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Law School Personal Statement Tips

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When writing your law personal statement, it’s important to think about how you can express your desire to study law, whether that’s an LLB law degree, GDL, LPC or BPTC. That’s our first law school personal statement tip.

You want to show the universities for law you’re applying to that the law course you have chosen is a good fit for you and that you are a good match for them.

Read on for more advice on how to wow admissions tutors at your chosen law schools and convince them that you’re serious about pursuing law.

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Why Law?

Think about why you want to study law, what is the main attraction of it as a subject? Do you like problem-solving and analytical thinking?

Once you have thought about this you need to express this through your past experiences and skills to show the keen interest you have. When and why did the interest in studying law develop? You can use these questions as a starting point.

MOOCS

Take some MOOCS  (Massive Open Online Courses). They’re free and run by several institutions, such as Harvard online. They can be taken at your own pace and provide you with more knowledge, which will help you in expressing your interest in studying law on your personal statement.

These courses are also a great way to show that you have developed legal skills and that you are able to study law.

Commercial Awareness

You can make your law personal statement shine by showing commercial awareness (putting law into relevant and wider context). The best way to do this is by watching the news, reading newspapers or online news websites, such as The Law Gazette or Legal Cheek.

You can usually sign up to a daily or weekly newsletter that will provide you with an active insight into the legal sector and the fascinating reality and implications on the world around you.

Books

Reading plenty of books is another great law school personal statement tip will help you write better. By reading law orientated books you will add to your own knowledge, but also prove that you have the proactivity needed to study law and understand the theories of the core modules you’ll be studying during your degree.

There are many books that can act as an introduction to studying law and give you an idea of what to expect, such as: ‘What about Law?’ and ‘Letters to a Law Student’.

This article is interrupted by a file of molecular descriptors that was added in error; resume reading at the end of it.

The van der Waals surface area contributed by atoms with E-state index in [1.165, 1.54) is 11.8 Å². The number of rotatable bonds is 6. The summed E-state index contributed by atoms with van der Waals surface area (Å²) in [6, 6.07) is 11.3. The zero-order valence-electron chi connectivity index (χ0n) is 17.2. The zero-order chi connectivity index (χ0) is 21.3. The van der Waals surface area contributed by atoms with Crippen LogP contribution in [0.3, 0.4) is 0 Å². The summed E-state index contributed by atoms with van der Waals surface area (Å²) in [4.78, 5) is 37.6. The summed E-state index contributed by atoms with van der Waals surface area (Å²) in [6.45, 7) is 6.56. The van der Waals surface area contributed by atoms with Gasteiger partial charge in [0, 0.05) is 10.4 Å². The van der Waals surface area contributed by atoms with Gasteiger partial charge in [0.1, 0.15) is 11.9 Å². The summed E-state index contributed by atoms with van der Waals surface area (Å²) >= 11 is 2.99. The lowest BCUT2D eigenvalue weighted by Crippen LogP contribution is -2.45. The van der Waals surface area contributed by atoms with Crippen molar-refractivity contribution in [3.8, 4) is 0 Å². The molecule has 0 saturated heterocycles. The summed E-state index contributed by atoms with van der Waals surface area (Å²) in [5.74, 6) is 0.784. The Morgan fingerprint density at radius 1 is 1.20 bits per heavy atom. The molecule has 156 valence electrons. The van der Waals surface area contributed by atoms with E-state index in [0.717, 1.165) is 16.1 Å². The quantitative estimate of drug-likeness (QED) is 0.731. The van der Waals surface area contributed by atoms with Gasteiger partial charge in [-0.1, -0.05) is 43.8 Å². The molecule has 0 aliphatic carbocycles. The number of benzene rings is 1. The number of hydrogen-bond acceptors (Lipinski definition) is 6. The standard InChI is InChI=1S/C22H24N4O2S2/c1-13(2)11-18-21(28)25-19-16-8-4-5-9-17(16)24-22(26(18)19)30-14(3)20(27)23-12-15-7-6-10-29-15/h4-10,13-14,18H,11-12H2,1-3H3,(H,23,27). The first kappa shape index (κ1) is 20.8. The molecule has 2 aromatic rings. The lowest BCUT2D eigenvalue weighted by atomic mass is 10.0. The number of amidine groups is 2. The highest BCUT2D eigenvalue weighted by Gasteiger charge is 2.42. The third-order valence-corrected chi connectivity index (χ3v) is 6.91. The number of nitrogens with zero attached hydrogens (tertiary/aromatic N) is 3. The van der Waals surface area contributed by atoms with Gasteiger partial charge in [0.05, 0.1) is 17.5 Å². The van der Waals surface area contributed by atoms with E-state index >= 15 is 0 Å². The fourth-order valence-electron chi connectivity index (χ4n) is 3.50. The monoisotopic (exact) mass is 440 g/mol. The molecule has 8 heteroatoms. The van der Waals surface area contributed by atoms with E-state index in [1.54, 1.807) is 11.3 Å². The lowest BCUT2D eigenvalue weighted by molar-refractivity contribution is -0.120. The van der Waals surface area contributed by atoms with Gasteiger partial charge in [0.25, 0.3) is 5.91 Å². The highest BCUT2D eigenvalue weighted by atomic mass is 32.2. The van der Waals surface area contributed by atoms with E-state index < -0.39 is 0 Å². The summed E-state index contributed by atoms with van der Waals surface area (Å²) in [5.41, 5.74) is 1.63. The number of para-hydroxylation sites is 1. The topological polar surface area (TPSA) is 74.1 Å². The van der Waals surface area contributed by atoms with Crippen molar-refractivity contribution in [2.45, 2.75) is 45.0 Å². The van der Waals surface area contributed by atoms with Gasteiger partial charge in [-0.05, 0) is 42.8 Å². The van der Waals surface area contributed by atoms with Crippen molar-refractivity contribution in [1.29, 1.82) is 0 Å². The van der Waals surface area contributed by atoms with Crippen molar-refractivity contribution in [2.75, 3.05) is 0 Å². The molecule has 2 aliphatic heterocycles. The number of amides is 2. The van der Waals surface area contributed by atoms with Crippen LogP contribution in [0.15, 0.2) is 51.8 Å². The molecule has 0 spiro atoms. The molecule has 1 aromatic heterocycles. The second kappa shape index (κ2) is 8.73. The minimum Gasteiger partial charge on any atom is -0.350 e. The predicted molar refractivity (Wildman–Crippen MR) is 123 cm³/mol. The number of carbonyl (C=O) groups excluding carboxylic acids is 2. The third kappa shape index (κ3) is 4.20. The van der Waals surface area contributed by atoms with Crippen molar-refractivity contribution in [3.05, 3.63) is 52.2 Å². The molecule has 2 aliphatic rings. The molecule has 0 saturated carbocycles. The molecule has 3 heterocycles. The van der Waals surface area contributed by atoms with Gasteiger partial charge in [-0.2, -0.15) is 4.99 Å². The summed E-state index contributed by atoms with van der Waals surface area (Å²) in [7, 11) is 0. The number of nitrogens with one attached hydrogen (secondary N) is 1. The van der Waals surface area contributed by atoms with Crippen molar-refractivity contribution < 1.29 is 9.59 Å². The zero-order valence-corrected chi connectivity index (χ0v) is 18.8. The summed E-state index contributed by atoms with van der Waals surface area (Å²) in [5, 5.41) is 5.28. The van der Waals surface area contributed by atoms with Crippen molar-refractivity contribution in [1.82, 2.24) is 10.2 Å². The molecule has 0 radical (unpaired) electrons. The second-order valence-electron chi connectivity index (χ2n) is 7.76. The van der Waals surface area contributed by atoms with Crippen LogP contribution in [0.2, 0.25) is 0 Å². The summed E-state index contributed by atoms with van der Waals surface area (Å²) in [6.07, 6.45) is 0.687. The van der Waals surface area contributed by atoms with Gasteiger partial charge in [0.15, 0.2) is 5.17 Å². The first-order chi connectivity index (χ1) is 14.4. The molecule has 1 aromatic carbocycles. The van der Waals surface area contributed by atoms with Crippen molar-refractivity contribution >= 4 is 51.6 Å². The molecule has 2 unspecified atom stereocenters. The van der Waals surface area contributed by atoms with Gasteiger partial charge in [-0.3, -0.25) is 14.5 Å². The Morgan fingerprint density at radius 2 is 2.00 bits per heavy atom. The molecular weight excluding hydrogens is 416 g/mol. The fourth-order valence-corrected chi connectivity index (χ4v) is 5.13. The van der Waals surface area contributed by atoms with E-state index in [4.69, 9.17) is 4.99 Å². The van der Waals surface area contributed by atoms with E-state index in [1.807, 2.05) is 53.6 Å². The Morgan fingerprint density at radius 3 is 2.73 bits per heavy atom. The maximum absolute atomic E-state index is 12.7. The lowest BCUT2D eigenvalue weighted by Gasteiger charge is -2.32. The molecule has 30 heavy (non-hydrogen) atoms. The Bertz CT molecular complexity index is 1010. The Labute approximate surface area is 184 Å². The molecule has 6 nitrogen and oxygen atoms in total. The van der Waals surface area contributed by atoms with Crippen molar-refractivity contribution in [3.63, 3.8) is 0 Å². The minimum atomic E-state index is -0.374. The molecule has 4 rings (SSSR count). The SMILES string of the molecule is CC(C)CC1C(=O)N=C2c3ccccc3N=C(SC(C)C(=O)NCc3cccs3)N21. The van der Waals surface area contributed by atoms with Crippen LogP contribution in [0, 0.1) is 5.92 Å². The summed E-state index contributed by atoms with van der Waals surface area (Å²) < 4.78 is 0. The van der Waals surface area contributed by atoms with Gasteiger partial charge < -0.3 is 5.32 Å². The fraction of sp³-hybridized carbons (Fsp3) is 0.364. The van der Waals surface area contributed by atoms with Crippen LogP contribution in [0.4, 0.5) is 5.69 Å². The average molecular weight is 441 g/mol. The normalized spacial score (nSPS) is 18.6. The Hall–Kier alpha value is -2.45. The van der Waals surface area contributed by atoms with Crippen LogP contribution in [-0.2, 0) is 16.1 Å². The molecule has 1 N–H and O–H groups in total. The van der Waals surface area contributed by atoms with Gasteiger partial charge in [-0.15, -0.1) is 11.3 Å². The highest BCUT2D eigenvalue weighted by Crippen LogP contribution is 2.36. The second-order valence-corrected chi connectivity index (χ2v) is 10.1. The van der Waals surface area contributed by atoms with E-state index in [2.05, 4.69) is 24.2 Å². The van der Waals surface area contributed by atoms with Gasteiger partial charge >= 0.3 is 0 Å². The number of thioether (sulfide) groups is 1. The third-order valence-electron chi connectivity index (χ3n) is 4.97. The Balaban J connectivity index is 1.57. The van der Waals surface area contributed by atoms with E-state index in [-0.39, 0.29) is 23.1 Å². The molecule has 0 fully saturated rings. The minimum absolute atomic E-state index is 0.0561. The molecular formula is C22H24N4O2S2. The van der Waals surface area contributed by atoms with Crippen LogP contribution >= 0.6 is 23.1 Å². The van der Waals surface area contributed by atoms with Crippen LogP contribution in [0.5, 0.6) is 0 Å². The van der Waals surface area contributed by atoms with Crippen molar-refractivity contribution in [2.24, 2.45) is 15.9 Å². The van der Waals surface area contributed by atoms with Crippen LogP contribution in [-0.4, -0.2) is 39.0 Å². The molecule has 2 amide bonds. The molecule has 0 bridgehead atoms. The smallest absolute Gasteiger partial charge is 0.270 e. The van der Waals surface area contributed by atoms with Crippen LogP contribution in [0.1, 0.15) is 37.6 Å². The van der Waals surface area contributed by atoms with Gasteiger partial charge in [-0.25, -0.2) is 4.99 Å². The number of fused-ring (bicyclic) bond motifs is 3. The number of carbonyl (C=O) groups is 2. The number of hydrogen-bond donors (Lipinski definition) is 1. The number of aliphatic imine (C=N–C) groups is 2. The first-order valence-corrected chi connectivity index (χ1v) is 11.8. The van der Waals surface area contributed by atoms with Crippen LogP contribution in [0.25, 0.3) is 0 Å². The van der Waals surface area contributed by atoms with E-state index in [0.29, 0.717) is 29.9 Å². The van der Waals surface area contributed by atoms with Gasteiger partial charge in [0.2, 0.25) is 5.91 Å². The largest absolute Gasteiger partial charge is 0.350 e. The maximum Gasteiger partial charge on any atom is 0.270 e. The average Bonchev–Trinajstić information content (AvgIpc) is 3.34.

There are others you could read, so take the time to look and find ones which inspire you.

Lectures and TEDtalks

If you can attend a lecture in your local area it’s a good way to experience a snippet of what university lectures will be like. Doing so will also show that you’re willing to use your free time to learn something new.

TEDtalks can be found on YouTube and are an accessible way to show that you have taken time to find out about an aspect of law that specifically interests you.

Work Experience

Completing work experience and vacation schemes shows that you have an understanding of the path you would like to follow.

Work experience doesn’t necessarily have to be in a law firm. It can be acquired in other ways, such as visiting a local court and watching proceedings. Take notes because you can use specific examples of previous work to demonstrate your interest.

You could also volunteer at your local Citizens Advice Bureau during holidays whenever you are available. They always need volunteers and showing an active interest in the legal sector looks great on a law personal statement.

Is law a good fit for you?

Think about what skills you have. How would they aid you with a law degree? If you have completed all or some of the above, as well as any other activities providing you with necessary skills, then you are in a good position to confidently prove that you would make an excellent law student.

Taking part in and utilising the suggestions above will help you to make a decision about whether law is the right degree choice for you.

Words: Lauren Campbell

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